It would not be an overstatement to say that this book, along with Postman’s other book, Technopoly, completely changed many things about how I saw the world when I first read them at Stanford. This book was an incredible insight then, in 1994, ten years after it was written, and I have to say that in 2010, it reads like a completely current account of what’s happening in our public lives today. (Owing to the time, it focuses on how television changes our culture; obviously you have to replace that with the Web, but it is amazingly modern in its insight.)
It’s got to be one of the 5 most influential books that I’ve ever read, and it’s getting better and better with age. As such, I’m going to quote here at some length, but if you haven’t read it, you should go get it, and read at least the beginning and end, as soon as you can.
Here’s the basic premise of the book:
We were keeping our eye on 1984. When the year came and the prophecy didn’t, thoughtful Americans sang softly in praise of themselves. The roots of liberal democracy had held. Wherever else the terror had happened, we, at least, had not been visited by Orwellian nightmares. But we had forgotten that alongside Orwell’s dark vision, there was another—slightly older, slightly less well known, equally chilling: Aldous Huxley’s Brave New World. Contrary to common belief even among the educated, Huxley and Orwell did not prophesy the same thing. Orwell warns that we will be overcome by an externally imposed oppression. But in Huxley’s vision, no Big Brother is required to deprive people of their autonomy, maturity and history. As he saw it, people will come to love their oppression, to adore the technologies that undo their capacities to think. What Orwell feared were those who would ban books. What Huxley feared was that there would be no reason to ban a book, for there would be no one who wanted to read one. Orwell feared those who would deprive us of information. Huxley feared those who would give us so much that we would be reduced to passivity and egoism. Orwell feared that the truth would be concealed from us. Huxley feared the truth would be drowned in a sea of irrelevance. Orwell feared we would become a captive culture. Huxley feared we would become a trivial culture, preoccupied with some equivalent of the feelies, the orgy porgy, and the centrifugal bumblepuppy. As Huxley remarked in Brave New World Revisited, the civil libertarians and rationalists who are ever on the alert to oppose tyranny “failed to take into account man’s almost infinite appetite for distractions.” In 1984, Huxley added, people are controlled by inflicting pain. In Brave New World, they are controlled by inflicting pleasure. In short, Orwell feared that what we hate will ruin us. Huxley feared that what we love will ruin us. This book is about the possibility that Huxley, not Orwell, was right.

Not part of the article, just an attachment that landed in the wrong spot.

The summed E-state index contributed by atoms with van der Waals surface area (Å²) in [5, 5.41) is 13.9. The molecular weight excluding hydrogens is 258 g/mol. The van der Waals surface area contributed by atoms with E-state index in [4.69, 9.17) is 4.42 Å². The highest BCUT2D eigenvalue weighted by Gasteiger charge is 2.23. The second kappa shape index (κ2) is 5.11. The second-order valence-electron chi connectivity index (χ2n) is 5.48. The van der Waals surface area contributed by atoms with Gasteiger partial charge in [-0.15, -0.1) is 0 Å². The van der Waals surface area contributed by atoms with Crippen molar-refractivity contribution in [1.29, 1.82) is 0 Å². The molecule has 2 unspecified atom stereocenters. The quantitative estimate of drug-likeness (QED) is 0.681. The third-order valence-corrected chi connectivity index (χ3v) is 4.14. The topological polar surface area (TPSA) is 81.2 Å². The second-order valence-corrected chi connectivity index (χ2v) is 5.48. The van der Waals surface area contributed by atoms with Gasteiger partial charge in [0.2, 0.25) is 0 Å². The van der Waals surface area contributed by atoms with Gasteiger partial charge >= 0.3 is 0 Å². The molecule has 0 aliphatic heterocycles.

It is my intention in this book to show that a great media-metaphor shift has taken place in America, with the result that the content of much of our public discourse has become dangerous nonsense. With this in view, my task in the chapters ahead is straightforward. I must, first, demonstrate how, under the governance of the printing press, discourse in America was different from what it is now—generally coherent, serious and rational; and then how, under the governance of television, it has become shriveled and absurd. But to avoid the possibility that my analysis will be interpreted as standard-brand academic whimpering, a kind of elitist complaint against “junk” on television, I must first explain that my focus is on epistemology, not on aesthetics or literary criticism. Indeed, I appreciate junk as much as the next fellow, and I know full well that the printing press has generated enough of it to fill the Grand Canyon to overflowing. Television is not old enough to have matched printing’s output of junk.
And this, the most important point: “My argument is limited to saying that a major new medium changes the structure of discourse; it does so by encouraging certain uses of the intellect, by favoring certain definitions of intelligence and wisdom, and by demanding a certain kind of content—in a phrase, by creating new forms of truth-telling.”
The telegraph introduced a kind of public conversation whose form had startling characteristics: Its language was the language of headlines—sensational, fragmented, impersonal. News took the form of slogans, to be noted with excitement, to be forgotten with dispatch. Its language was also entirely discontinuous. One message had no connection to that which preceded or followed it. Each “headline” stood alone as its own context. The receiver of the news had to provide a meaning if he could. The sender was under no obligation to do so. And because of all this, the world as depicted by the telegraph began to appear unmanageable, even undecipherable. The line-by-line, sequential, continuous form of the printed page slowly began to lose its resonance as a metaphor of how knowledge was to be acquired and how the world was to be understood. “Knowing” the facts took on a new meaning, for it did not imply that one understood implications, background, or connections. Telegraphic discourse permitted no time for historical perspectives and gave no priority to the qualitative. To the telegraph, intelligence meant knowing of lots of things, not knowing about them.
And the last thing I’ll leave you with is this short idea: “…what I am claiming here is not that television is entertaining but that it has made entertainment itself the natural format for the representation of all experience.”
This is a beautiful, beautiful book. I really hope more people will read it and internalize what’s happening to our culture and discourse.
Of course, it’ll make a crappy movie, so maybe I’m hoping for too much.